Each morning, a sharp alarm wakes senior Molly Duncan at 5:15 a.m. She grabs a bite to eat before driving to the St. Joseph’s boathouse. It’s a tiresome schedule but one she fully embraces as the life of a student-athlete.

Duncan’s first sports love was basketball, which she started playing when she was 5 with her family. She quickly evolved into a dual-sporting threat when she picked up field hockey in sixth grade. She continued both sports through high school at Berks Catholic, where she earned all-division honors in basketball and led her team to two county titles. She also was named a two-time all-division selection in field hockey.

When it came time for the Reading product to pick what college she was going to attend, her goal was to continue playing basketball.

“I reached out to a few different coaches in the Centennial Conference,” Duncan said. “And I liked the coach from Ursinus the best. That was also the campus I liked best, and I didn’t want to be too far from home.”

Duncan played 23 games for the Grizzly Bears during the 2019 season. While she was given minutes her first year, Duncan began thinking about transferring about midway through the spring semester.

“The best way to put it is that I don’t think Ursinus was the best fit for me,” Duncan said. “I loved my classes and the math department. Those were some of the best professors I’ve ever had, but the coaching style and the team I didn’t mesh well with.”

Once set on transferring, Duncan set her sights on St. Joe’s, as her older brother had attended the university. She was prepared to engulf herself in becoming a regular student, but was somewhat concerned as she was used to having to manage sports and classes.

“I’d be running around throughout high school because of sports,” Duncan said. “I was always used to having both practice and classes, so I didn’t really know how I was going to adjust to not having anything else to focus on other than school.”

It wasn’t until a fateful encounter with a family friend at Duncan’s home that the idea of rowing even crossed her mind.

“My aunt’s friend came and noticed that I had just finished working out and said, ‘Wow you look strong, you should join the rowing team’,” Duncan said. “She had a friend whose daughter had joined the rowing team and loved it. So that put it in my mind, and then my older brother knew the head coxswain at the time. He said that they’re always looking for walk-ons, so I started to think about it more.”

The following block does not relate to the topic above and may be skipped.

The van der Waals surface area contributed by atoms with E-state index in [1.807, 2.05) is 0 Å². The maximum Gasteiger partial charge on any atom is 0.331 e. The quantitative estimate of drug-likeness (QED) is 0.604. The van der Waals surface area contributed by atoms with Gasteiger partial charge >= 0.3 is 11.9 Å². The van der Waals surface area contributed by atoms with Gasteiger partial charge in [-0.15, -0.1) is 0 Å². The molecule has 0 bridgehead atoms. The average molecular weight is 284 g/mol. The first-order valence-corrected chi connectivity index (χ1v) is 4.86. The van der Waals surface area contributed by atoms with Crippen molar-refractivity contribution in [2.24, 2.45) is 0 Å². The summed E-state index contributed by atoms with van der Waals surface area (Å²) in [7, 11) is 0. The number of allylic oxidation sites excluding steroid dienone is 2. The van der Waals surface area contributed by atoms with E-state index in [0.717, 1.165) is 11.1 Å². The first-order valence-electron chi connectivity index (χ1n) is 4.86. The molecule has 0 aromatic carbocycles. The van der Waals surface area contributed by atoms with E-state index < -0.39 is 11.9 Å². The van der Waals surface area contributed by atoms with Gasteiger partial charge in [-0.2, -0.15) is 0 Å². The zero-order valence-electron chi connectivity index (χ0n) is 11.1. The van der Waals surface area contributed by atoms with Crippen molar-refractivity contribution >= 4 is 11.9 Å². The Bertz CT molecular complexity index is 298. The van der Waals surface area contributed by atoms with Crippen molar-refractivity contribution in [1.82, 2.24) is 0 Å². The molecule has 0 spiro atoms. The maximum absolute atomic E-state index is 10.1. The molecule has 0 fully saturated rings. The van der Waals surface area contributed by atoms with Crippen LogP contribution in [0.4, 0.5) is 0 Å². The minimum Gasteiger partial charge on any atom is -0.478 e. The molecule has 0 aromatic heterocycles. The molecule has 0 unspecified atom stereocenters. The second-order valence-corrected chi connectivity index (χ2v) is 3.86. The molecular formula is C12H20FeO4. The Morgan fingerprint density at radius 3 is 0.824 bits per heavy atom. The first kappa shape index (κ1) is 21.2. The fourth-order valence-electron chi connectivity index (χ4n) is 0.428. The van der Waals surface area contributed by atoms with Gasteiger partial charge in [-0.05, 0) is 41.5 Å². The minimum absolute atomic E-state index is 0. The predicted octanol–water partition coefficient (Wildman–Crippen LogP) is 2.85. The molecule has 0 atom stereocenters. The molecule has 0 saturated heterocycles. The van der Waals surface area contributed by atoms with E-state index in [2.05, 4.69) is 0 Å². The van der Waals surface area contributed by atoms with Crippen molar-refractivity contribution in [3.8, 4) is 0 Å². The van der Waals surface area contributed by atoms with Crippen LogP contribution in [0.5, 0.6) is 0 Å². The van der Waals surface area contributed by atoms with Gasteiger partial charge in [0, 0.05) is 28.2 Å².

Once classes started, Duncan attended informational meetings held at the start of the semester. She thought it wouldn’t hurt to give rowing a try, and if things went well, she still would be able to be a student-athlete with the discipline that entailed.

The two-week-long tryouts featured around 20 other students vying for a spot. Only 13 made the team, including Duncan. Despite trying a different sport for the first time, she found the learning curve manageable.

“You pick it up really fast because it’s the same stroke over and over again,” Duncan said. “If you are decently athletic, it’s not too hard to pick up, and rowing is based upon work ethic. If you’re putting in the time, your scores are going to drop, and I’ve always put in the time for basketball, so that part transitioned over.”

Duncan only saw two races, however, before the season was cut short because of the COVID-19 pandemic. Despite limited time with the team, an assistant coach called to tell her she was put on scholarship for the following season. Duncan went on to claim bronze at the Atlantic-10 championship and captured third place at the Dad Vail Regatta as a member of the second varsity eight, which propelled her into consideration for captain.

As a captain, Duncan preaches camaraderie and keeping a positive attitude at low points during the season. With only three races left before the Atlantic-10 championship on May 14, her motivational vision has shifted to ending her collegiate career on a high note.

“We have a strong group of girls,” said Duncan. “If we can find the right combination, we can definitely achieve our ultimate goal.”